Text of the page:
UNIVERSITY PARK, Pa. -- Industrial and domestic waste materials are viable alternative sources of raw materials for engineering proppants -- particles used to open rock fractures -- for use in shale gas and oil recovery, according to Penn State material scientists John Hellmann and Barry Scheetz.
Writing in the current issue of American Ceramic Society Bulletin, the researchers describe innovative approaches for engineering high-performance ceramic proppants from waste streams including mixed glass cullet, mine tailings and even drill-cuttings from shale gas wells themselves.
In Pennsylvania, horizontal drilling and hydraulic simulation, more commonly referred to as hydrofracturing, are techniques used to extract gas from reserves where it is trapped in less permeable, tight shale formations such as the Marcellus and Utica plays.
In the hydrofracturing process, a mixture of water, silica sand or other particles, and chemicals is injected at high pressure into the well, causing the rock to fracture and release the gas. The sand and other particles are referred to as proppants since they are used to “prop” open the rock fractures, thereby creating a pathway for the gas to flow from the shale and into the well.
“Silica sand is relatively inexpensive, available and has a long track record of use as a proppant," said Hellmann. "However, sand particles are quite angular and tend to pack. It also typically exhibits lower crush strengths and results in lower permeabilities relative to synthetic proppants, like the ones we are researching. Spherical particles, characteristic of the synthetic proppants, flow better, require less water and chemical additives for placement, and maintain higher permeability for longer periods of time than angular sand particles.”
Silica sands are routinely employed in the relatively shallow deposits, such as the Marcellus shale. Hellman said engineered synthetic proppants, which are substantially stronger and more spherical, will be required for deeper deposits that contain other condensed phases and that experience substantially higher closer stresses, such as the Utica and Bakken plays.”
According to Industrial Minerals, a market leading resource for minerals intelligence, each year more than 30 million tons of proppants are used in hydrofracturing, and demand is projected to increase to 45 million tons by 2017. Engineering proppants from waste materials offers not only a savings in costs but the additional environmental benefit of diverting millions of tons of waste from landfills.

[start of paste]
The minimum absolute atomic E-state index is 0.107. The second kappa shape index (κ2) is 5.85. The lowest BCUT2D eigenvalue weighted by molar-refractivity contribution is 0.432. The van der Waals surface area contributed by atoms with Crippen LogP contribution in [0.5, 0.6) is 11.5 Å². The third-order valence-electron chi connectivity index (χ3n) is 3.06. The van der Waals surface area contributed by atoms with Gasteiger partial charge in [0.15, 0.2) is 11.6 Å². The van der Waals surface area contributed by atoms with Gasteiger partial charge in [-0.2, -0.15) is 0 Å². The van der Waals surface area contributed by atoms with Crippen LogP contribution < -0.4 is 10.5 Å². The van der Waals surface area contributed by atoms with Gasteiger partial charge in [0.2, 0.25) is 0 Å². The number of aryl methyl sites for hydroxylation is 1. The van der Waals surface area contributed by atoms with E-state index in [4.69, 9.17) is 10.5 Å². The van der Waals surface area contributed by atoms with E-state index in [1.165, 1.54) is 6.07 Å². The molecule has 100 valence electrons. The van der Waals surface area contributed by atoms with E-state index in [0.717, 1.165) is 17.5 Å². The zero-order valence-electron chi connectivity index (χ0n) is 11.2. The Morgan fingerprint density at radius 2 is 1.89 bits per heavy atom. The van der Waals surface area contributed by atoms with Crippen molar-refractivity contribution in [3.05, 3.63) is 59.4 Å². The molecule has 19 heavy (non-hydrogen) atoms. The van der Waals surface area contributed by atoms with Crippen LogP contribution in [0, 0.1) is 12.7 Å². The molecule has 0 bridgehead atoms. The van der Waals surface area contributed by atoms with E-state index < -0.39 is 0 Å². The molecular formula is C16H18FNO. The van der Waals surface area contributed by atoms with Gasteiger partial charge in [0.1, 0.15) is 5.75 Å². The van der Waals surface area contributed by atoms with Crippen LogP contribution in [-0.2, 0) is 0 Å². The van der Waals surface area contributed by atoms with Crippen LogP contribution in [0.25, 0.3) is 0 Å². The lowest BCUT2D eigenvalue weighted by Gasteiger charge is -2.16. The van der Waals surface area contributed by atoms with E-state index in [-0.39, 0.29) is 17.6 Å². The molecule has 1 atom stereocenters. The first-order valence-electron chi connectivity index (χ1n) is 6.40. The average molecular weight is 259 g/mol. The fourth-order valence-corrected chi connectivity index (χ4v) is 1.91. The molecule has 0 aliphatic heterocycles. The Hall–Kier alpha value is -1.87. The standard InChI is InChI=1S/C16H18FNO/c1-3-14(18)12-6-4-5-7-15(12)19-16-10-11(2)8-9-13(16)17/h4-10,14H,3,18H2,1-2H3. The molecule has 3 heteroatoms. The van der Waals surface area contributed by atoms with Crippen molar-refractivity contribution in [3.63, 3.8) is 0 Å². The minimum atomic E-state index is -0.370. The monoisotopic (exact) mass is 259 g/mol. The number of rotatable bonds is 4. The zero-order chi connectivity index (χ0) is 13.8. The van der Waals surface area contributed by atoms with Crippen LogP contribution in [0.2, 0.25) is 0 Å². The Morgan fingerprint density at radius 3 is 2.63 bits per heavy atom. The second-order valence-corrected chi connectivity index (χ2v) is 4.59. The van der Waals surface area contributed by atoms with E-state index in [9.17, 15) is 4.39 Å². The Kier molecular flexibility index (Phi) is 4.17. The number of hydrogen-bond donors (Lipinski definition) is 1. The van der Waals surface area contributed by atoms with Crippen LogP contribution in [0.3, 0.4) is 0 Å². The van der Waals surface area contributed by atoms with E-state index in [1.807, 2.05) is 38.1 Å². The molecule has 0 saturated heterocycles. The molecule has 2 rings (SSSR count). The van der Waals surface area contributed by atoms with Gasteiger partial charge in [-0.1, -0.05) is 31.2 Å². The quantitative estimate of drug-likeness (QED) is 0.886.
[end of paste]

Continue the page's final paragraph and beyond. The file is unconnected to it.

“Our engineered materials have the potential to not only provide a new source of high-performance proppants, but at the same time do so in a potentially more environmentally conscious way," said Hellmann. "Waste materials are diverted from landfills and are used to engineer proppants that are more efficient, requiring less water and less chemical additives in the hydrofracturing process – that’s a pretty green message.”
Hellmann is professor of materials science and engineering and associate dean for education in the College of Earth and Mineral Sciences. Scheetz is a professor of materials, civil and nuclear engineering in the College of Engineering. Other authors include Hellmann and Scheetz's former students Walter Luscher, Pacific Northwest National Laboratory; David Hartwich, ceramic research engineer at ANH Refractories; and Ryan Koseski, senior research engineer at Saint-Gobain North American R&D Center.
The January/February 2014 edition of the American Ceramic Society Bulletin is available online at http://ceramics.org/publications-and-resources/the-bulletin-of-the-american-ceramic-society.
Professors Hellmann and Scheetz are founding directors and officers of Nittany Extraction Technologies LLC, which licenses intellectual property related to core-shell microstructural evolution in proppants and manufacturing of glass-ceramic proppants from Penn State. These relationships have been reviewed by the University’s Institutional Conflict of Interest Committee and are currently being managed by the University.